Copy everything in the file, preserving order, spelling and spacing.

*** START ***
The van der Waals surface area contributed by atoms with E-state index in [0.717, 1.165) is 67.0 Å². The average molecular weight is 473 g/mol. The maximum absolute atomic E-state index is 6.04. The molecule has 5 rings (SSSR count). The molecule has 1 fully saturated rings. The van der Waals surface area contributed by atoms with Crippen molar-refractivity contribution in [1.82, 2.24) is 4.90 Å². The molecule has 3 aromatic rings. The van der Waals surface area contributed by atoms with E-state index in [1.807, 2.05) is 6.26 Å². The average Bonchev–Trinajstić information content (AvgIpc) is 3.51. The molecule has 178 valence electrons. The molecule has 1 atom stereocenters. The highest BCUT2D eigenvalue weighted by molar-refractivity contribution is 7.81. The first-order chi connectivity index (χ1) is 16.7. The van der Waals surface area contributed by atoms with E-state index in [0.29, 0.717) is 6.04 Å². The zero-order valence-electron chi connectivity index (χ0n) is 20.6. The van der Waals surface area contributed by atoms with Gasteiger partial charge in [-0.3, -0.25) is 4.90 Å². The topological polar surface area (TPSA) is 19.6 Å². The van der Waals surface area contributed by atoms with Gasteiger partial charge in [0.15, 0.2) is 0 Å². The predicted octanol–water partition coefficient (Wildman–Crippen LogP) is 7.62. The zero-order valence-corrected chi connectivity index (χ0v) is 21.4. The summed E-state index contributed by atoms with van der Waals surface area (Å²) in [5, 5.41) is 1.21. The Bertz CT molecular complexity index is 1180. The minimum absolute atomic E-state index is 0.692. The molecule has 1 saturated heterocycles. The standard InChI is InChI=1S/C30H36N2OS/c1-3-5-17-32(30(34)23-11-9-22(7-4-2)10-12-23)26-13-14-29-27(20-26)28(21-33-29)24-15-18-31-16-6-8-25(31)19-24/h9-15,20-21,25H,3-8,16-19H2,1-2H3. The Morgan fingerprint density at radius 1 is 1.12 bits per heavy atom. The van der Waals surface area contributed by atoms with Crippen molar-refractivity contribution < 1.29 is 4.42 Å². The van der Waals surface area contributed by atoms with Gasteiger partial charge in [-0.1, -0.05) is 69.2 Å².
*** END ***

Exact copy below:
The van der Waals surface area contributed by atoms with E-state index in [0.717, 1.165) is 67.0 Å². The average molecular weight is 473 g/mol. The maximum absolute atomic E-state index is 6.04. The molecule has 5 rings (SSSR count). The molecule has 1 fully saturated rings. The van der Waals surface area contributed by atoms with Crippen molar-refractivity contribution in [1.82, 2.24) is 4.90 Å². The molecule has 3 aromatic rings. The van der Waals surface area contributed by atoms with E-state index in [1.807, 2.05) is 6.26 Å². The average Bonchev–Trinajstić information content (AvgIpc) is 3.51. The molecule has 178 valence electrons. The molecule has 1 atom stereocenters. The highest BCUT2D eigenvalue weighted by molar-refractivity contribution is 7.81. The first-order chi connectivity index (χ1) is 16.7. The van der Waals surface area contributed by atoms with E-state index in [0.29, 0.717) is 6.04 Å². The zero-order valence-electron chi connectivity index (χ0n) is 20.6. The van der Waals surface area contributed by atoms with Gasteiger partial charge in [-0.3, -0.25) is 4.90 Å². The topological polar surface area (TPSA) is 19.6 Å². The van der Waals surface area contributed by atoms with Gasteiger partial charge in [0.15, 0.2) is 0 Å². The predicted octanol–water partition coefficient (Wildman–Crippen LogP) is 7.62. The zero-order valence-corrected chi connectivity index (χ0v) is 21.4. The summed E-state index contributed by atoms with van der Waals surface area (Å²) in [5, 5.41) is 1.21. The Bertz CT molecular complexity index is 1180. The minimum absolute atomic E-state index is 0.692. The molecule has 1 saturated heterocycles. The standard InChI is InChI=1S/C30H36N2OS/c1-3-5-17-32(30(34)23-11-9-22(7-4-2)10-12-23)26-13-14-29-27(20-26)28(21-33-29)24-15-18-31-16-6-8-25(31)19-24/h9-15,20-21,25H,3-8,16-19H2,1-2H3. The Morgan fingerprint density at radius 1 is 1.12 bits per heavy atom. The van der Waals surface area contributed by atoms with Crippen molar-refractivity contribution < 1.29 is 4.42 Å². The van der Waals surface area contributed by atoms with Gasteiger partial charge in [-0.1, -0.05) is 69.2 Å².